The following letter was sent to Gov. Kate Brown on Feb. 18, 2016 from Multnomah County Chair Deborah Kafoury and Portland City Mayor, Charlie Hales.
February 18, 2016
Dear Governor Brown,
The recent discovery of dangerously high concentrations of cadmium, arsenic and other toxic heavy metals in Portland-metropolitan area neighborhoods is a cause of serious concern. What is even more disconcerting is that the presence of these metals and other air toxics in the Portland area has been recognized and well-documented by the Oregon Department of Environmental Quality (DEQ) for many years, but no action has been taken to curb these dangerous emissions. Multnomah County participated in the Portland Air Toxics Solutions Advisory Committee with the expectation that actions would be forthcoming to protect public health from sources of air toxics.
In 2011 Multnomah County called on the state to adopt rules that would protect the public from area source polluters, but our calls for regulation were met with inaction. Should this inaction persist at the state level, it is our intent to explore options to establish a local Portland metropolitan-area regional air pollution authority pursuant to the provisions of ORS 468A.105.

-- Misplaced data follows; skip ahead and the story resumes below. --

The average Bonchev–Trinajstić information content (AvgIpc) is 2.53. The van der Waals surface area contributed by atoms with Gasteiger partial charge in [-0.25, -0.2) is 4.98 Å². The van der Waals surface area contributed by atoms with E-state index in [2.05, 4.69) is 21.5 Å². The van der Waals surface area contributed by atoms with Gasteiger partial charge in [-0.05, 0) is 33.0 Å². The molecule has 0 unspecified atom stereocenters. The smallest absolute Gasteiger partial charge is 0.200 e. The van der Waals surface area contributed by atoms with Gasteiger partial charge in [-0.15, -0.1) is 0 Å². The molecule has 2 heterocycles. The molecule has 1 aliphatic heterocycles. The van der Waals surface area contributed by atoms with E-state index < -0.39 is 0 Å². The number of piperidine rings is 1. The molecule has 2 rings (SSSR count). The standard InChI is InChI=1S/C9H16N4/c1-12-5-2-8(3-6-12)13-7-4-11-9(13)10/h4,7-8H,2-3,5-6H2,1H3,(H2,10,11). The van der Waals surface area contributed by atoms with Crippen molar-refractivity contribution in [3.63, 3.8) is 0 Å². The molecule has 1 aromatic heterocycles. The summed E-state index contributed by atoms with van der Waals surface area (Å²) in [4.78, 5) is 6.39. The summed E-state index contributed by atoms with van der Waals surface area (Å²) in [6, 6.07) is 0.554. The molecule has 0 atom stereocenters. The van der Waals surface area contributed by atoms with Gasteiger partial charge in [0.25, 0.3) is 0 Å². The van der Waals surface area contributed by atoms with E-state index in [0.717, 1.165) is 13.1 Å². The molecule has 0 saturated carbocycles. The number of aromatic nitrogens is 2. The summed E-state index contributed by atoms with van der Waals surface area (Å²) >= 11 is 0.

Over ten years ago, the Oregon Environmental Quality Commission (EQC) took the bold step of writing regulations to address air toxics by granting Oregon DEQ broad discretion and authority to reduce air toxics through the Oregon State Air Toxics Program. The EQC recognized that gaps in the Federal Clean Air Act put the health and welfare of Oregonians at risk. Unfortunately, over three years into the first local air toxics reduction plan under these regulations, Portland Air Toxics Solutions (PATS), there has been very little concrete action to address sources of air toxics.
The consequences of Oregon DEQ’s inaction are now clear.
Last week hundreds of residents of Southeast Portland expressed urgent concerns during an open house hosted by the Multnomah County Health Department. We will hear from hundreds more tonight, Thursday, February 18th, when we host a second community meeting at Harriet Tubman School. The message was unequivocal. Now is the time to act.